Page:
Concept Of Special Order Decision

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The decision to accept or reject a specially priced order is common in both service industry and manufacturing firms. Manufacturers are often faced with decisions about selling products in a special order at less than full price. The correct analysis of such decisions focuses on the relevant costs and benefits.

The correct analysis of cost and revenue employs the relevant cost approach. Irrelevant costs should be avoided from the analysis. Fixed costs, which often are allocated to individual unit of product or service, are usually irrelevant. Fixed costs typically will not change in total, whether the order is accepted or rejected. But incremental fixed cost is relevant cost. But there is no harm in including such irrelevant item in an analysis so long as they are included under every alternative being considered.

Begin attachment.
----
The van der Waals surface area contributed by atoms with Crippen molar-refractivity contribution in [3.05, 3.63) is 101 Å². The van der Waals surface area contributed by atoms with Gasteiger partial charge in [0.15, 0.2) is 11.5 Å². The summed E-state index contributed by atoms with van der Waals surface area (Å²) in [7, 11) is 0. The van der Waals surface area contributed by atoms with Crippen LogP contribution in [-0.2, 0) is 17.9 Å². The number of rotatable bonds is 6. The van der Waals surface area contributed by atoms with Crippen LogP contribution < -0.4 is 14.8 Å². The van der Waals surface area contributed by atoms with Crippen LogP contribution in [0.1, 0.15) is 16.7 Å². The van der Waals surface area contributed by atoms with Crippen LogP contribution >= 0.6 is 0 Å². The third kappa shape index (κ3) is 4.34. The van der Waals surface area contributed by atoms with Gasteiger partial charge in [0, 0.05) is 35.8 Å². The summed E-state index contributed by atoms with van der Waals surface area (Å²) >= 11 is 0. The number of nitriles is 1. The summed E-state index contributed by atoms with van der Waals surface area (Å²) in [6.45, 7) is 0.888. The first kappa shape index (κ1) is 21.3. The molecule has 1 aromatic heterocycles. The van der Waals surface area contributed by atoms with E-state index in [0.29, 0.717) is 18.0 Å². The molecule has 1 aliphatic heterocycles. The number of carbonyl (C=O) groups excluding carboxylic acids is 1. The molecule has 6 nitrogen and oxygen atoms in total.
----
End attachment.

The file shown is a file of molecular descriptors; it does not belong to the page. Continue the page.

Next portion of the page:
When excess capacity exists, the only relevant cost usually will be the variable costs associated with the special order. When there is no excess capacity, the opportunity cost of using the firm's facilities for the special order are also relevant to the decision.
The decision to accept or reject special order depends upon how the acceptance of the order will affect the short term financial result.

The overall profit will increase if the future total revenue from the special order exceeds the relevant cost. If the future total revenue is lower than the relevant cost, the special order should not be accepted.
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